Charter advocates seek alliance with former adversaries

Yawu Miller | 8/28/2017, 8:25 p.m.
Now with the Fair Share Amendment much closer to becoming a reality, leaders of organizations funded by charter school advocates ...
Boston Latin Academy is slated to receive about $151,750 less under next year’s Boston Public Schools budget. Banner photo

This year’s sleepy municipal election season is a far cry from the raging ballot question battles of 2016, when a measure on charter school expansion galvanized local voters and attracted millions of out-of-state dollars in campaign contributions. For many, the bitterly-fought dispute over charter expansion was not just a matter of whether charter schools are effective, but whether the state could afford the cost without starving district schools. That ballot question focused attention on the manner in which the state funds schools, which causes charters to compete with district schools for the same limited pool of education dollars. At that time, many charter advocates argued against the idea of increasing the pool of state education funding through a tax increase.

“We’ve been throwing billions of dollars at public education for decades and not getting results,” pro-charter Great School Massachusetts Coalition director Shane Dunn said in a public forum.

Now, with a ballot initiative that would generate public education funding directed both to charter and district schools likely to appear on the 2018 ballot, leaders of organizations funded by charter school advocates are sounding a different tune. Three corporate-funded education reform groups — Democrats for Education Reform Massachusetts, Massachusetts Parents United and Stand For Children — are seeking to join the union-backed Raise Up Massachusetts coalition that is behind the Fair Share amendment.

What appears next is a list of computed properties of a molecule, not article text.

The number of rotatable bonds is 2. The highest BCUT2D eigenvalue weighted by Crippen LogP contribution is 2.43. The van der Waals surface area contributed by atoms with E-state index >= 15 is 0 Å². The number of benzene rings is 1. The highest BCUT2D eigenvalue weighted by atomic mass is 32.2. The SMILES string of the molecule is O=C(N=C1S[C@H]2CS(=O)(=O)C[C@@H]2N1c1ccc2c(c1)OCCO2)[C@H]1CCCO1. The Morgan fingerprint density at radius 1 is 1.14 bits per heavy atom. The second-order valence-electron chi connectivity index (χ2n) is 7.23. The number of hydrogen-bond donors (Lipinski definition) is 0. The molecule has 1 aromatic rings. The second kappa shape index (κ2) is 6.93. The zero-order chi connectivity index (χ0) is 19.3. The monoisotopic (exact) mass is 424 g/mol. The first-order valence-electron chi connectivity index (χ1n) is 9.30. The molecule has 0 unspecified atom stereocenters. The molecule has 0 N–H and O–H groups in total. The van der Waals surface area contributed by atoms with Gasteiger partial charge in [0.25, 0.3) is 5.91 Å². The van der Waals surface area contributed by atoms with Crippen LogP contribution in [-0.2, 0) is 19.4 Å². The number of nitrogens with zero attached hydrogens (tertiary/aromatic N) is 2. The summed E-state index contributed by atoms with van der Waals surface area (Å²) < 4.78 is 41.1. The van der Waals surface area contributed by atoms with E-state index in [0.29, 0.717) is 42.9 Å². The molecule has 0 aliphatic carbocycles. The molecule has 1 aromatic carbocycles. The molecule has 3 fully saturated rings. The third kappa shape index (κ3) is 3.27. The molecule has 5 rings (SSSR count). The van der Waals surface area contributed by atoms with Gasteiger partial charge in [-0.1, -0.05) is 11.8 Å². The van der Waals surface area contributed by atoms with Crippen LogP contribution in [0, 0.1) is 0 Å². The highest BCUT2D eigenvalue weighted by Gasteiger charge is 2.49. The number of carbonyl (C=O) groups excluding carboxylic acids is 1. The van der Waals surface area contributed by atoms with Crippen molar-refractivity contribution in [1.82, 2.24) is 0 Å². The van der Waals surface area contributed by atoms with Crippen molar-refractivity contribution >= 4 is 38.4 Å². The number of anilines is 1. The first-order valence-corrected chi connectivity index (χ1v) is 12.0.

The Fair Share Amendment, better known as the “millionaires’ tax,” proposes to raise a projected $2 billion for public education and transportation by levying a special tax on all income over $1 million.

The potential entry of these groups into the fray has caused some controversy within the coalition, which includes the Massachusetts Teachers Association, Service Employees International Union and an alliance of community-based organizations that worked against Question 2 last year.

“A lot of resources that could have gone into the Fair Share Amendment went into fighting Question 2,” said an activist who works on the millionaires’ tax initiative.

Lewis Finfer, an organizer with the Raise Up Massachusetts Coalition, said the coalition has not finished discussing the groups’ interest in the Fair Share Amendment.

“We’re trying to figure out how to respond as a coalition,” he said.

Democrats for Education Reform Massachusetts Director Liam Kerr points out that his organization has consistently supported increased funding for education. “We want more money for schools,” says Democrats for Education Reform State Director Liam Kerr. “We just want it to be spent well.”

But the irony of groups like DFER, which funneled millions of dollars of funding from wealthy Wall Street investors in support of Question 2 last year, now supporting the Fair Share Amendment hasn’t escaped Maurice Cunningham, associate professor of political science at UMass Boston.

“Millionaires in New York are paying groups to support a tax on millionaires in Massachusetts,” he said. “It doesn’t really add up.”

Unabated money flows

The dilemma facing the Raise Up Massachusetts Coalition underscores the shifting dynamics affecting the state’s educational landscape. Question 2 supporters spent $19.5 million on the failed bid to expand charters with more than 80 percent coming from out-of-state contributors. Question 2 was rejected by 62 percent of voters.